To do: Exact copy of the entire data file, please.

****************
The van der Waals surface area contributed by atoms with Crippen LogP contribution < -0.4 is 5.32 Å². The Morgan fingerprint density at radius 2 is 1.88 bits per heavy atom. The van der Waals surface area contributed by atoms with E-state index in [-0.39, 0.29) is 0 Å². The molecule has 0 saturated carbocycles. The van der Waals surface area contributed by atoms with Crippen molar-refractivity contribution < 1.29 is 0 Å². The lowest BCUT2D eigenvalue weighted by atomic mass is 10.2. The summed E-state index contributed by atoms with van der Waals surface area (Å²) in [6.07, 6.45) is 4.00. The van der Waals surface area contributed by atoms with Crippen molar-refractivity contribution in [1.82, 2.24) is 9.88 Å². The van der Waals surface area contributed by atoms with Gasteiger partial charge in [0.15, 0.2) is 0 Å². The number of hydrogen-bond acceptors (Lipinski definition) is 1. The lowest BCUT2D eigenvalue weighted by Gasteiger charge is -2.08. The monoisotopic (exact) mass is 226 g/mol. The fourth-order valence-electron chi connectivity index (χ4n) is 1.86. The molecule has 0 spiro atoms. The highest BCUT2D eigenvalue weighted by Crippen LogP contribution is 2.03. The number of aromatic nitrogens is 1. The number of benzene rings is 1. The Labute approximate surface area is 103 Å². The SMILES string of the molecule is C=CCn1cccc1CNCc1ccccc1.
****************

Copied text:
The van der Waals surface area contributed by atoms with Crippen LogP contribution < -0.4 is 5.32 Å². The Morgan fingerprint density at radius 2 is 1.88 bits per heavy atom. The van der Waals surface area contributed by atoms with E-state index in [-0.39, 0.29) is 0 Å². The molecule has 0 saturated carbocycles. The van der Waals surface area contributed by atoms with Crippen molar-refractivity contribution < 1.29 is 0 Å². The lowest BCUT2D eigenvalue weighted by atomic mass is 10.2. The summed E-state index contributed by atoms with van der Waals surface area (Å²) in [6.07, 6.45) is 4.00. The van der Waals surface area contributed by atoms with Crippen molar-refractivity contribution in [1.82, 2.24) is 9.88 Å². The van der Waals surface area contributed by atoms with Gasteiger partial charge in [0.15, 0.2) is 0 Å². The number of hydrogen-bond acceptors (Lipinski definition) is 1. The lowest BCUT2D eigenvalue weighted by Gasteiger charge is -2.08. The monoisotopic (exact) mass is 226 g/mol. The fourth-order valence-electron chi connectivity index (χ4n) is 1.86. The molecule has 0 spiro atoms. The highest BCUT2D eigenvalue weighted by Crippen LogP contribution is 2.03. The number of aromatic nitrogens is 1. The number of benzene rings is 1. The Labute approximate surface area is 103 Å². The SMILES string of the molecule is C=CCn1cccc1CNCc1ccccc1.